I'm a sci-fi writer and reader, although, let's be honest - I'll read just about anything that moves me, regardless of the genre.
Several years ago I tried to read this book and ended up putting it down for various reasons. I kept it though and picked it up on what turned into a nine hour flight. I finished it in one sitting (obviously, there wasn't much else to do). I greatly enjoyed it, but I really like history.
Taking place at the end of the American Glided Age, The Devil in the White City follows two men leading up to and during the 1893 Chicago World's Fair. The men are the fair's main architect, Daniel Burnham, and the serial killer, Herman Webster Mudgett, a.k.a. H. H. Holmes, who killed an unknown number of people during the fair. The book reads like fiction and captures the madness and over the top atmosphere that filled Chicago in the early 1890's.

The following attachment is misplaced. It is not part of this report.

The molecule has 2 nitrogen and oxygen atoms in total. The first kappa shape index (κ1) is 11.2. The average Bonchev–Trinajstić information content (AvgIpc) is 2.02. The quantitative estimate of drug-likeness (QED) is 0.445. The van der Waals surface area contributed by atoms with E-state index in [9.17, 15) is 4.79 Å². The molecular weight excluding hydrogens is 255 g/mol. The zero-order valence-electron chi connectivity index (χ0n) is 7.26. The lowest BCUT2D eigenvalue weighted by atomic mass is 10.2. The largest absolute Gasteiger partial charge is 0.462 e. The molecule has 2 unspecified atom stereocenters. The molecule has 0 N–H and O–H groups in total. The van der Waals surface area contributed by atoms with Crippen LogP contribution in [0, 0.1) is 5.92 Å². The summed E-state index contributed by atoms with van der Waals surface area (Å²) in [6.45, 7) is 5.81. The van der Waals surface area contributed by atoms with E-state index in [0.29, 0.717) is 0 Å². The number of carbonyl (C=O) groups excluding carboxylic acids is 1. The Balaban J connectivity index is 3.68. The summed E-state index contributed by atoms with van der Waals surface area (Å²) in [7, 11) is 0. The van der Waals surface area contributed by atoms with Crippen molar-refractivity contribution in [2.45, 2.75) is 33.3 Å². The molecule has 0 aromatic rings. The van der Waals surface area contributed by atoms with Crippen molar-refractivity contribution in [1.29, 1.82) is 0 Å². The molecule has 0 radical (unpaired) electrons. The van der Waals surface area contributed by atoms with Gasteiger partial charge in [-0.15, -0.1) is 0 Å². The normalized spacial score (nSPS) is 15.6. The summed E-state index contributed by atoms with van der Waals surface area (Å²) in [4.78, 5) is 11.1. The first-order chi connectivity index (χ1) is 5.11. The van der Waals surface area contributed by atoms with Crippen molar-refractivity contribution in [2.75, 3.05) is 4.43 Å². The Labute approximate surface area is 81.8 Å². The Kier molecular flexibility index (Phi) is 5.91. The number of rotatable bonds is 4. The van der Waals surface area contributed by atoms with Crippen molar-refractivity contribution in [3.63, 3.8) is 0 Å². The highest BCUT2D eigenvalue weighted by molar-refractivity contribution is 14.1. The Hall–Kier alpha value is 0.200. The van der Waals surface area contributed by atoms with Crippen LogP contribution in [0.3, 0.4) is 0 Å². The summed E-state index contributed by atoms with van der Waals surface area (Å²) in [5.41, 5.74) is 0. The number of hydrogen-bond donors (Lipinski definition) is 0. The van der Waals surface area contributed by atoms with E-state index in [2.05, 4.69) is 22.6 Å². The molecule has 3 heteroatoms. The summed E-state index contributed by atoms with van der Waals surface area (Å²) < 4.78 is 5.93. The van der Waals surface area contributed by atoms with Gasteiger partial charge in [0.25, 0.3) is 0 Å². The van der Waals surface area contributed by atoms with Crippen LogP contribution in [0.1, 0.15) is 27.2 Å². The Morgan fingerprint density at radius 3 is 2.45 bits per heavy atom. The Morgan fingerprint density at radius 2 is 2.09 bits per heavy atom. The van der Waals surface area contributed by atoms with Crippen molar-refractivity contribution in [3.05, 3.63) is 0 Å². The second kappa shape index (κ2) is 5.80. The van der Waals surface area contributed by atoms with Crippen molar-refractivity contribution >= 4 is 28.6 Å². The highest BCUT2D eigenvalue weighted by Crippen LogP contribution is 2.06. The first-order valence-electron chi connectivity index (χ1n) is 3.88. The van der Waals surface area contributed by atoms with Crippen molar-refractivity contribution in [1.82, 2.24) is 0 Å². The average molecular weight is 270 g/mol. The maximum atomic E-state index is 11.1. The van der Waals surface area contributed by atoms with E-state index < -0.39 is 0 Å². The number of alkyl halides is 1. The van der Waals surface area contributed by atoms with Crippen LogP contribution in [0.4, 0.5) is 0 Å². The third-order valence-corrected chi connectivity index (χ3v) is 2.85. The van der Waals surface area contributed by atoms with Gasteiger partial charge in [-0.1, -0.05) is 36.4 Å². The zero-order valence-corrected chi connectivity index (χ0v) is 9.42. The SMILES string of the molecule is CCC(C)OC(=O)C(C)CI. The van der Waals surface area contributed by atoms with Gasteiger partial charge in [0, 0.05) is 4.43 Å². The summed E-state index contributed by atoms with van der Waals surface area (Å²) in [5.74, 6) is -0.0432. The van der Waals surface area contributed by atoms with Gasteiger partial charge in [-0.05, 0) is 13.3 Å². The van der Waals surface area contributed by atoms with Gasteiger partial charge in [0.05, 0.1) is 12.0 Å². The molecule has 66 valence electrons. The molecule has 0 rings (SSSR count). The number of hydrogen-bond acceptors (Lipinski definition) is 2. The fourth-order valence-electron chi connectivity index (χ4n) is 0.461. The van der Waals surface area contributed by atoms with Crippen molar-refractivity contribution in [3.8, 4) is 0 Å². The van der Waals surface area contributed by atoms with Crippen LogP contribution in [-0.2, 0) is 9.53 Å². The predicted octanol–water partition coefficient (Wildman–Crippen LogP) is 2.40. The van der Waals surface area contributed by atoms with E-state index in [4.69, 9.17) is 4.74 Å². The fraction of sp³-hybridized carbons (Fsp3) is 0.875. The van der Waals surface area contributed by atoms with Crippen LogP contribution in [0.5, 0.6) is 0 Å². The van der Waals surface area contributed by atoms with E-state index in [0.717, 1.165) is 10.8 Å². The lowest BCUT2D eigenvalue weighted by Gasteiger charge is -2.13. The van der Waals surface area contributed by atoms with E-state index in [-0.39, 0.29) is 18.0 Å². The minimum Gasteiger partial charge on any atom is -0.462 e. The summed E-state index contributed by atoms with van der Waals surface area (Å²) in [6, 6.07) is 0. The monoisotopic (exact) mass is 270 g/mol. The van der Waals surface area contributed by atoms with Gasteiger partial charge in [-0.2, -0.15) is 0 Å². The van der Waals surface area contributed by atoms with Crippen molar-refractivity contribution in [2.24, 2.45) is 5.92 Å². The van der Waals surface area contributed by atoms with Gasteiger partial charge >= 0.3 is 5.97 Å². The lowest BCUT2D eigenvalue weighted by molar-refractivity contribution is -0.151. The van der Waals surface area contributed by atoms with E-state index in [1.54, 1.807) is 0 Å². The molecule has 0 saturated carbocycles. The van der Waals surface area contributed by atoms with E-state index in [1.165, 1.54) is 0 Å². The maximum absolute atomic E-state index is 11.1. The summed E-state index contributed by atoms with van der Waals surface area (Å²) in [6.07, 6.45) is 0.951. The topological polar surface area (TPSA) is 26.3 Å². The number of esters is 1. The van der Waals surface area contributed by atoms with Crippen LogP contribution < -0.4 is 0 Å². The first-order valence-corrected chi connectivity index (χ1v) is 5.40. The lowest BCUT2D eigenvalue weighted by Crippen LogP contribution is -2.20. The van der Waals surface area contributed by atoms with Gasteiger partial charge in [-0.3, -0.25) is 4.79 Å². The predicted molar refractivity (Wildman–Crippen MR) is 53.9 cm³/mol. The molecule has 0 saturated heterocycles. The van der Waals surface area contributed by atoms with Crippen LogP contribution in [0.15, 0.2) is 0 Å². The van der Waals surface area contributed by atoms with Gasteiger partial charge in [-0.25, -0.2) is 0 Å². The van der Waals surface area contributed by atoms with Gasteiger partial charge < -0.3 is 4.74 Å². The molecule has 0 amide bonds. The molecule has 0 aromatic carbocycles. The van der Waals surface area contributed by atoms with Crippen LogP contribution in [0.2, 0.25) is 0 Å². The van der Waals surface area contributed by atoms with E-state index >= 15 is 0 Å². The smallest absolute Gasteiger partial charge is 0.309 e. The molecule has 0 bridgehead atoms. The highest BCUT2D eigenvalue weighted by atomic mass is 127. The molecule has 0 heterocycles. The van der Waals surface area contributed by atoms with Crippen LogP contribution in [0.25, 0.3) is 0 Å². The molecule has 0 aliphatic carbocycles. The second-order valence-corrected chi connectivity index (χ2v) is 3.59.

While I do agree with some other reviewers that some of the florid prose was a bit too much, and the breadcrumbs leading up to certain events were a little dramatic, overall I felt like I learned A TON, and I love to learn. I flip flopped between whose story I liked more, Burnham's or Holmes, and loved that Larson did such a good job at developing the stories that I didn't just have a clear front runner for my favorite.
My main worry, I guess I'll say, is that the book was just too smooth. It really did read like fiction, and as a result, I wonder if it is all true. I do think a lot of it is true, but the skeptic in me just can't believe that it's all non-fiction. Still, I think Larson did a great job. I want to read more about the Glided age now that I've been exposed to some of its history.
I recommend this book.